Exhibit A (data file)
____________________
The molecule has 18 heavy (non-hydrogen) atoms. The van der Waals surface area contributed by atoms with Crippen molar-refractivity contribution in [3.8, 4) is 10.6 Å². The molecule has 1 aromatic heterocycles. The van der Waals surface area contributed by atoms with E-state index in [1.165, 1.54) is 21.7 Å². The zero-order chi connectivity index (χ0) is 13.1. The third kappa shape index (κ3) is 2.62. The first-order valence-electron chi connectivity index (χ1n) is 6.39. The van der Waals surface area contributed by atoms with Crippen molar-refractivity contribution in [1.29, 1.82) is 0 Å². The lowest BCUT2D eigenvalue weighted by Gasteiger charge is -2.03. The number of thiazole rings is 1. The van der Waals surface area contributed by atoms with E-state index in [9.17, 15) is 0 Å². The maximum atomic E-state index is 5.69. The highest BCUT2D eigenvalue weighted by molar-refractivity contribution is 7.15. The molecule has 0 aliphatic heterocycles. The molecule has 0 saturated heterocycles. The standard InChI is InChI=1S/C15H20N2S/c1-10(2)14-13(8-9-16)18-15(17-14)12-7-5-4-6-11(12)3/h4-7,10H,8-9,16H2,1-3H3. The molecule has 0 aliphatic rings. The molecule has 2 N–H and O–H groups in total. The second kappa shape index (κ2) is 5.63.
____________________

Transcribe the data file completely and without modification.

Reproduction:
The molecule has 18 heavy (non-hydrogen) atoms. The van der Waals surface area contributed by atoms with Crippen molar-refractivity contribution in [3.8, 4) is 10.6 Å². The molecule has 1 aromatic heterocycles. The van der Waals surface area contributed by atoms with E-state index in [1.165, 1.54) is 21.7 Å². The zero-order chi connectivity index (χ0) is 13.1. The third kappa shape index (κ3) is 2.62. The first-order valence-electron chi connectivity index (χ1n) is 6.39. The van der Waals surface area contributed by atoms with Crippen molar-refractivity contribution in [1.29, 1.82) is 0 Å². The lowest BCUT2D eigenvalue weighted by Gasteiger charge is -2.03. The number of thiazole rings is 1. The van der Waals surface area contributed by atoms with E-state index in [9.17, 15) is 0 Å². The maximum atomic E-state index is 5.69. The highest BCUT2D eigenvalue weighted by molar-refractivity contribution is 7.15. The molecule has 0 aliphatic heterocycles. The molecule has 0 saturated heterocycles. The standard InChI is InChI=1S/C15H20N2S/c1-10(2)14-13(8-9-16)18-15(17-14)12-7-5-4-6-11(12)3/h4-7,10H,8-9,16H2,1-3H3. The molecule has 0 aliphatic rings. The molecule has 2 N–H and O–H groups in total. The second kappa shape index (κ2) is 5.63.